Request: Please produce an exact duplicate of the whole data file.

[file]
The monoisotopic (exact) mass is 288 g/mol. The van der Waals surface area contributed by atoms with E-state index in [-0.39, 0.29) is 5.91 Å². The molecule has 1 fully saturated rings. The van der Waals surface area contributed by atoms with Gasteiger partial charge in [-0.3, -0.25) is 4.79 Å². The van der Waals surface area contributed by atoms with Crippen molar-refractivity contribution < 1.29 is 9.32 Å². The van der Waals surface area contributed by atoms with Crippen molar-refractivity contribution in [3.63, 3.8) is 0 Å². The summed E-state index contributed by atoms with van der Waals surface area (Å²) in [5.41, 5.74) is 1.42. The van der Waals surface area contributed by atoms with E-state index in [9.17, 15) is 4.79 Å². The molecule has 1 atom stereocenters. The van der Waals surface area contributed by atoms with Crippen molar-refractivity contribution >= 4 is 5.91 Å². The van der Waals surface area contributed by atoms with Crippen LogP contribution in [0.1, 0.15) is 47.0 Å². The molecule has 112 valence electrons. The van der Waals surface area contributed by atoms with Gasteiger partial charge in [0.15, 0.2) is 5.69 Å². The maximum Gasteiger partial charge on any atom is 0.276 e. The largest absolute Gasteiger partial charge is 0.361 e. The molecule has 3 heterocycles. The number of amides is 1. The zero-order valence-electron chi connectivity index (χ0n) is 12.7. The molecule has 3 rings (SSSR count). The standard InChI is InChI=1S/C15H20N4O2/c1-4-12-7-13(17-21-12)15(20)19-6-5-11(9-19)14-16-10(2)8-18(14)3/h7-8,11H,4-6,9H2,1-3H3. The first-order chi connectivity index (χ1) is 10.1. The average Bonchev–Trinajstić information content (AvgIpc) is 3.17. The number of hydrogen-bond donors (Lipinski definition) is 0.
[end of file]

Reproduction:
The monoisotopic (exact) mass is 288 g/mol. The van der Waals surface area contributed by atoms with E-state index in [-0.39, 0.29) is 5.91 Å². The molecule has 1 fully saturated rings. The van der Waals surface area contributed by atoms with Gasteiger partial charge in [-0.3, -0.25) is 4.79 Å². The van der Waals surface area contributed by atoms with Crippen molar-refractivity contribution < 1.29 is 9.32 Å². The van der Waals surface area contributed by atoms with Crippen molar-refractivity contribution in [3.63, 3.8) is 0 Å². The summed E-state index contributed by atoms with van der Waals surface area (Å²) in [5.41, 5.74) is 1.42. The van der Waals surface area contributed by atoms with E-state index in [9.17, 15) is 4.79 Å². The molecule has 1 atom stereocenters. The van der Waals surface area contributed by atoms with Crippen molar-refractivity contribution >= 4 is 5.91 Å². The van der Waals surface area contributed by atoms with Crippen LogP contribution in [0.1, 0.15) is 47.0 Å². The molecule has 112 valence electrons. The van der Waals surface area contributed by atoms with Gasteiger partial charge in [0.15, 0.2) is 5.69 Å². The maximum Gasteiger partial charge on any atom is 0.276 e. The largest absolute Gasteiger partial charge is 0.361 e. The molecule has 3 heterocycles. The number of amides is 1. The zero-order valence-electron chi connectivity index (χ0n) is 12.7. The molecule has 3 rings (SSSR count). The standard InChI is InChI=1S/C15H20N4O2/c1-4-12-7-13(17-21-12)15(20)19-6-5-11(9-19)14-16-10(2)8-18(14)3/h7-8,11H,4-6,9H2,1-3H3. The first-order chi connectivity index (χ1) is 10.1. The average Bonchev–Trinajstić information content (AvgIpc) is 3.17. The number of hydrogen-bond donors (Lipinski definition) is 0.